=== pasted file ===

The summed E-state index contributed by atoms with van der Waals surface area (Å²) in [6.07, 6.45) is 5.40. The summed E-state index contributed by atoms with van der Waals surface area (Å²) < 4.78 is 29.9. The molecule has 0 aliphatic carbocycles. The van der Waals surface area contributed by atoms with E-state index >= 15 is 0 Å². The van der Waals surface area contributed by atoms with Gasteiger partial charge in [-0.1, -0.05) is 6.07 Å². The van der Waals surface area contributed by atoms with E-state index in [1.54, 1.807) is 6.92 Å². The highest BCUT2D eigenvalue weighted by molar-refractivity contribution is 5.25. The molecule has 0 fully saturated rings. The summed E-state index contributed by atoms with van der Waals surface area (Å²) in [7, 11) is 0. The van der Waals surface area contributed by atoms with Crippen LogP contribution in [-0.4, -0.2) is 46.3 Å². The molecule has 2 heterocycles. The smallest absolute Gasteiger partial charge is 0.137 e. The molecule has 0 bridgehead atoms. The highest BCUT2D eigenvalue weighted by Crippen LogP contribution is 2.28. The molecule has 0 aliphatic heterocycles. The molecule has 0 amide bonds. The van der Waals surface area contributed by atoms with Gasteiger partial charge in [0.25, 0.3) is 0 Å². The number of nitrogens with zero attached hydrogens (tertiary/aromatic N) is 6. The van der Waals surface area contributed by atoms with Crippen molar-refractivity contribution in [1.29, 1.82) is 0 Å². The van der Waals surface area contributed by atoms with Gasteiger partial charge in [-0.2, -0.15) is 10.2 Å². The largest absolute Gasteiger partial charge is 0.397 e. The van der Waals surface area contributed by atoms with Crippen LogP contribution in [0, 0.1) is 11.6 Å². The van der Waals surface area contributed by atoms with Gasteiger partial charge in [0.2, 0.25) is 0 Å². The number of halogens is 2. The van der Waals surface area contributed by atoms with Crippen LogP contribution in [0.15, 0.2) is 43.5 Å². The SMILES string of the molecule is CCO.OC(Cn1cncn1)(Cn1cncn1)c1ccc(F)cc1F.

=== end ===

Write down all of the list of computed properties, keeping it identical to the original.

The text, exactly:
The summed E-state index contributed by atoms with van der Waals surface area (Å²) in [6.07, 6.45) is 5.40. The summed E-state index contributed by atoms with van der Waals surface area (Å²) < 4.78 is 29.9. The molecule has 0 aliphatic carbocycles. The van der Waals surface area contributed by atoms with E-state index >= 15 is 0 Å². The van der Waals surface area contributed by atoms with Gasteiger partial charge in [-0.1, -0.05) is 6.07 Å². The van der Waals surface area contributed by atoms with E-state index in [1.54, 1.807) is 6.92 Å². The highest BCUT2D eigenvalue weighted by molar-refractivity contribution is 5.25. The molecule has 0 fully saturated rings. The summed E-state index contributed by atoms with van der Waals surface area (Å²) in [7, 11) is 0. The van der Waals surface area contributed by atoms with Crippen LogP contribution in [-0.4, -0.2) is 46.3 Å². The molecule has 2 heterocycles. The smallest absolute Gasteiger partial charge is 0.137 e. The molecule has 0 bridgehead atoms. The highest BCUT2D eigenvalue weighted by Crippen LogP contribution is 2.28. The molecule has 0 aliphatic heterocycles. The molecule has 0 amide bonds. The van der Waals surface area contributed by atoms with Gasteiger partial charge in [0.25, 0.3) is 0 Å². The number of nitrogens with zero attached hydrogens (tertiary/aromatic N) is 6. The van der Waals surface area contributed by atoms with Crippen molar-refractivity contribution in [1.29, 1.82) is 0 Å². The van der Waals surface area contributed by atoms with Gasteiger partial charge in [-0.2, -0.15) is 10.2 Å². The largest absolute Gasteiger partial charge is 0.397 e. The van der Waals surface area contributed by atoms with Crippen LogP contribution in [0, 0.1) is 11.6 Å². The van der Waals surface area contributed by atoms with Gasteiger partial charge in [0.2, 0.25) is 0 Å². The number of halogens is 2. The van der Waals surface area contributed by atoms with Crippen LogP contribution in [0.15, 0.2) is 43.5 Å². The SMILES string of the molecule is CCO.OC(Cn1cncn1)(Cn1cncn1)c1ccc(F)cc1F.